Retinal Detachment Surgery in Monterrey

Hospitals, clinics and medical centers in Monterrey, Mexico performing Retinal Detachment Surgery.
Hospital San Jose Tec De Monterrey Contact Hospital San Jose Tec De Monterrey
Private Hospital, Monterrey, Mexico
JCI AccreditationJCI Accreditation
A JCI accredited hospital, located 150 miles from the border with Texas, United States. The hospital is a full range tertiary care hospital, with five areas of excellence: Cardiology, Oncology, Neuroscience, Organ Transplant and Liver Disease.
Availability:
Retinal Detachment is treated at Hospital San Jose Tec De Monterrey
Hospital CIMA Monterrey Contact Hospital CIMA Monterrey
Private Hospital, Monterrey, Mexico
JCI AccreditationJCI Accreditation
Hospital CIMA Monterrey is an acute-care hospital that was originally a women's specialty hospital (formerly known as Hospital Santa Engracia) when it opened in 1996. It is located in San Pedro, Garza Garcia, a suburb of Monterrey, in Mexico.
Availability:
Retinal Detachment is treated at Hospital CIMA Monterrey
Ophthalmology centers in Monterrey (Page 1 of 1)

About Retinal Detachment Surgery

This information is intended for general information only and should not be considered as medical advice on the part of Health-Tourism.com. Any decision on medical treatments, after-care or recovery should be done solely upon proper consultation and advice of a qualified physician.
What is Retinal Detachment Surgery?
Retinal detachment surgery is carried out to treat a retinal detachment and return it to its normal position.
Surgery is currently the only option for treating retinal detachment.

What are the types of Retinal Detachment Surgery?
The most common Retinal Detachment Surgery procedures are:
  • Pneumatic retinopexy: A laser or cryotherapy procedure seals the retinal hole or tear and a gas bubble is injected into the cavity in the eye to push the retina towards the eye’s outer wall.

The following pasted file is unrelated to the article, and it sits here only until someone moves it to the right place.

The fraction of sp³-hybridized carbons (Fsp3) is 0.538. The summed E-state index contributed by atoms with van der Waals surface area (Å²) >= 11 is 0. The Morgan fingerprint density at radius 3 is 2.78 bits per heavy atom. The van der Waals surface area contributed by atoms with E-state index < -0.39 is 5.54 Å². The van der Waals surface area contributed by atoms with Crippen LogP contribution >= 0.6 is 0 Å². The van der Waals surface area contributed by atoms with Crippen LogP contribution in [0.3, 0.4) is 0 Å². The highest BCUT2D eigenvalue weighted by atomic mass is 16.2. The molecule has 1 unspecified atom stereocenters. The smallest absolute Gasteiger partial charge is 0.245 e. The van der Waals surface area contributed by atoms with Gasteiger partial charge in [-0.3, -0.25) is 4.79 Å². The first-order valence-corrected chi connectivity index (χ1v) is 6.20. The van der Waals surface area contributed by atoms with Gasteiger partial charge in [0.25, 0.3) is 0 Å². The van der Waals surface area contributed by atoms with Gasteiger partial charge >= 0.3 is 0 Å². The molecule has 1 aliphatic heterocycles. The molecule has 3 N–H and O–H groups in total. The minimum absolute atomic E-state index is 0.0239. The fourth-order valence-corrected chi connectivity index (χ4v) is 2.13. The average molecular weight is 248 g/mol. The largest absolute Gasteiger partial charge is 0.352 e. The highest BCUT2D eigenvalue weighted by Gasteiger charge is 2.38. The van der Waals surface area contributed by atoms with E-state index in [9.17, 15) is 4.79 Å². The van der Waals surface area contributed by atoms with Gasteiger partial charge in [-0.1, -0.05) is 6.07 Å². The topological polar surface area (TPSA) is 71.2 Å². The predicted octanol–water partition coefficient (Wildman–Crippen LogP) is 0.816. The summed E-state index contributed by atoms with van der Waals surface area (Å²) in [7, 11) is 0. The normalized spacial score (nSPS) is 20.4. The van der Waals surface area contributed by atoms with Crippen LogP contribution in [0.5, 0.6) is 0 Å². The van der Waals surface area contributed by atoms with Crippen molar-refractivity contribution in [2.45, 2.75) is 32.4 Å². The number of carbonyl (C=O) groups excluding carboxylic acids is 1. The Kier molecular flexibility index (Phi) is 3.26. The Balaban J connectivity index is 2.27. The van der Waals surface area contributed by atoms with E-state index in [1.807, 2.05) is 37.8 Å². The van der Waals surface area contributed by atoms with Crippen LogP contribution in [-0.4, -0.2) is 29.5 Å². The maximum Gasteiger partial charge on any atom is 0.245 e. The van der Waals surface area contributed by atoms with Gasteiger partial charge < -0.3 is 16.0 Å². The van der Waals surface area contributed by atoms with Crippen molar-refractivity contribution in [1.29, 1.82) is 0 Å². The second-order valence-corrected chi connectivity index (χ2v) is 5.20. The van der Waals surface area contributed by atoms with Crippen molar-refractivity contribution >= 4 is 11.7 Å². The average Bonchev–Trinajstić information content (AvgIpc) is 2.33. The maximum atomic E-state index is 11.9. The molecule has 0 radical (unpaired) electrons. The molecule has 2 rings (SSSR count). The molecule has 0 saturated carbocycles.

• Scleral buckling: Holes or tears in the retina are sealed with an electric current or frozen with a cryoprobe or laser. A scleral buckle made of synthetic material is then placed on the outer wall of the eye which compresses the eye and pushes the retinal tear towards the outer wall. Often a gas or air bubble is inserted into the cavity to prevent the hole from moving until scarring takes place and holds it in position.
  • Vitrectomy: The surgeon makes small cuts in the eye and removes the fluid in the eye, replacing it with gas to move the retina to a new position. Sometimes the surgeon also inserts a scleral buckle alongside the vitrectomy.

What are the chances of success?
85% of patients will be successfully treated with one operation, while the remaining 15% will requiring 2 or more operations.
How well you see after surgery depends in part on whether the central part of the retina (macula) was affected by the detachment before surgery, and if it was, for how long.

Duration of procedure/surgery:
1-3 hours, depending on the type of surgery performed.

Days admitted:
Usually done on an outpatient basis.
Vitrectomy may require an overnight stay.

Anesthesia:
Local or general anesthesia

Recovery:
- Limit physical activity for up to a week following retinal detachment surgery.
- If the gas bubble procedure is carried out you will need to keep your head facing down or to one side for up to four weeks in order to make sure the gas bubble fixes the retina in place successfully.
- Blurred vision following a retinal detachment surgery often persists for a few months.

Risks:
- Discomfort, redness and swelling.
- Double vision.
- Glaucoma.
- Cataracts.
- Drooping eyelid (ptosis).

After care:
- Use medicated eye drops and antibiotics after retinal detachment surgery.
- You will not be able to fly or travel to high altitudes for a few weeks following the gas bubble procedure.
- You may need a new glasses prescription if retinal detachment surgery has changed the shape of your eye.

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